U.S. Senate Passes Bill to Control and Eradicate Nutria
The United States Senate passed a bill on Wednesday to amend the Nutria Eradication and Control Act. The legislation is aimed at preventing invasive nutria from continuing to destroy America's coastal wetlands.
The bill was a bipartisan effort introduced by Louisiana Senator John Kennedy and Senator Dianne Feinstein of California.
The bill authorizes an additional $6 million a year to increase assistance for states participating in the Nutria Eradication Program. This program provides funding to states to take the actions needed to eliminate the invasive species.
"While Louisiana's marshlands provide a habitat to some of America's most beautiful wildlife, they are also the first line of defense against damaging storms. Nutria have already destroyed thousands of acres of wetland along our coast, putting Louisianians and our ecosystems at greater risk. I want to thank my colleagues in the Senate for passing this bipartisan bill. Now, I hope it quickly becomes law to save communities from the Gulf of Mexico to the Pacific Ocean from these destructive swamp rats," said Kennedy.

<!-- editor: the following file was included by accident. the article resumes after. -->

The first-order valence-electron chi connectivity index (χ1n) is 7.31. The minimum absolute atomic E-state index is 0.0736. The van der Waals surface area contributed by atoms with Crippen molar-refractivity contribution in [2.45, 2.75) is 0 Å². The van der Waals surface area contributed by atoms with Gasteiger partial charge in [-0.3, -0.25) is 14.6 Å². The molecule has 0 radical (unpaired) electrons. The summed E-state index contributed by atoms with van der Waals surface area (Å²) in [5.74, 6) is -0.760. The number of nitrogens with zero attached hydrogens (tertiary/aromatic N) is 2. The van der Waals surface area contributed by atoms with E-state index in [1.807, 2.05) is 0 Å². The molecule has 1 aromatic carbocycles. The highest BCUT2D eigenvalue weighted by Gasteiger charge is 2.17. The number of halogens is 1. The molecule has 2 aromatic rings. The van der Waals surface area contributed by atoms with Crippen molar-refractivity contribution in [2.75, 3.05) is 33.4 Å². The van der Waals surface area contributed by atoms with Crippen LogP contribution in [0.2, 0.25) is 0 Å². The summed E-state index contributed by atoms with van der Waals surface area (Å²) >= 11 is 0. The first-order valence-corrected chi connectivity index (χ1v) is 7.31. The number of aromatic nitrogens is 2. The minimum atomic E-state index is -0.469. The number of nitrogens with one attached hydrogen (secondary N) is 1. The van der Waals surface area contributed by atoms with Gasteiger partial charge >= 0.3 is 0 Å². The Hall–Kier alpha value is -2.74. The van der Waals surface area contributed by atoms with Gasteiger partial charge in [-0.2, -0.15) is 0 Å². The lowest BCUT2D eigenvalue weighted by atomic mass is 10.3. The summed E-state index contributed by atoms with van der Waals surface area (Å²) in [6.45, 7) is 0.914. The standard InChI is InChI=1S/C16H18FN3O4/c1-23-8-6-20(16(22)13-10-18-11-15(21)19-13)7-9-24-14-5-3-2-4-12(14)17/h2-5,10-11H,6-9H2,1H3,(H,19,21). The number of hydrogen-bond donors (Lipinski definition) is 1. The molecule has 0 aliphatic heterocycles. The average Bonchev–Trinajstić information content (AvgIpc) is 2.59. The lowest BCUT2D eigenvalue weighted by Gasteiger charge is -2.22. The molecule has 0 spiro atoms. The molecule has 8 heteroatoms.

The bill also allows all states eligible to participate in the program and appropriates financial assistance based on the total area of a state that is affected by nutria.
"The nutria rodent threatens to overwhelm our farms and wetlands if we don't act. In California, there could be as many as 250,000 nutria within five years that could cause more than $1.2 billion a year in agriculture losses and eradication costs. I'm pleased that the Senate passed our bill to stop this invasive species before the infestation gets out of hand," said Feinstein.